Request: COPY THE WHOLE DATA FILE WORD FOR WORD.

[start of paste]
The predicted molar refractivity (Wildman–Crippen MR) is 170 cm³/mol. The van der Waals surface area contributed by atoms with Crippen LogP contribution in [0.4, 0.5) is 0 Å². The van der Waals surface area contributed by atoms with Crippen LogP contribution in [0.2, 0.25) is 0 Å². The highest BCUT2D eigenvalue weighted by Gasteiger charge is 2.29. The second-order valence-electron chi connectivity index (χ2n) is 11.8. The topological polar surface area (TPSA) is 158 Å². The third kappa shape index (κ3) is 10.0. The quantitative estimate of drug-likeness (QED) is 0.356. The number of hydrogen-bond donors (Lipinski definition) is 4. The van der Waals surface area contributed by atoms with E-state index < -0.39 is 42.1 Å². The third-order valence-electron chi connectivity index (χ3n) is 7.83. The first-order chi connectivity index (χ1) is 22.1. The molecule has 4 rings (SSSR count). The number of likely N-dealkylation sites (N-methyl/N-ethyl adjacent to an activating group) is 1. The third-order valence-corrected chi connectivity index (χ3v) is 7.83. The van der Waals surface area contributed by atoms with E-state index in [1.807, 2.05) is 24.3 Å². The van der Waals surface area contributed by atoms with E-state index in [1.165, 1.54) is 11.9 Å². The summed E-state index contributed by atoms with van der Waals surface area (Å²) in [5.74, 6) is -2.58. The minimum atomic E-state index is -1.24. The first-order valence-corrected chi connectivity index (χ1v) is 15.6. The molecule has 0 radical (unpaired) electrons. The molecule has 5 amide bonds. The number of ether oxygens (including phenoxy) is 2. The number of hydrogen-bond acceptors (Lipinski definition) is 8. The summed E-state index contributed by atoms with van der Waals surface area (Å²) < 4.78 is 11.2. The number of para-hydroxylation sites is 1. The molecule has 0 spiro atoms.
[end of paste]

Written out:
The predicted molar refractivity (Wildman–Crippen MR) is 170 cm³/mol. The van der Waals surface area contributed by atoms with Crippen LogP contribution in [0.4, 0.5) is 0 Å². The van der Waals surface area contributed by atoms with Crippen LogP contribution in [0.2, 0.25) is 0 Å². The highest BCUT2D eigenvalue weighted by Gasteiger charge is 2.29. The second-order valence-electron chi connectivity index (χ2n) is 11.8. The topological polar surface area (TPSA) is 158 Å². The third kappa shape index (κ3) is 10.0. The quantitative estimate of drug-likeness (QED) is 0.356. The number of hydrogen-bond donors (Lipinski definition) is 4. The van der Waals surface area contributed by atoms with E-state index < -0.39 is 42.1 Å². The third-order valence-electron chi connectivity index (χ3n) is 7.83. The first-order chi connectivity index (χ1) is 22.1. The molecule has 4 rings (SSSR count). The number of likely N-dealkylation sites (N-methyl/N-ethyl adjacent to an activating group) is 1. The third-order valence-corrected chi connectivity index (χ3v) is 7.83. The van der Waals surface area contributed by atoms with E-state index in [1.807, 2.05) is 24.3 Å². The van der Waals surface area contributed by atoms with E-state index in [1.165, 1.54) is 11.9 Å². The summed E-state index contributed by atoms with van der Waals surface area (Å²) in [5.74, 6) is -2.58. The minimum atomic E-state index is -1.24. The first-order valence-corrected chi connectivity index (χ1v) is 15.6. The molecule has 0 radical (unpaired) electrons. The molecule has 5 amide bonds. The number of ether oxygens (including phenoxy) is 2. The number of hydrogen-bond acceptors (Lipinski definition) is 8. The summed E-state index contributed by atoms with van der Waals surface area (Å²) < 4.78 is 11.2. The number of para-hydroxylation sites is 1. The molecule has 0 spiro atoms.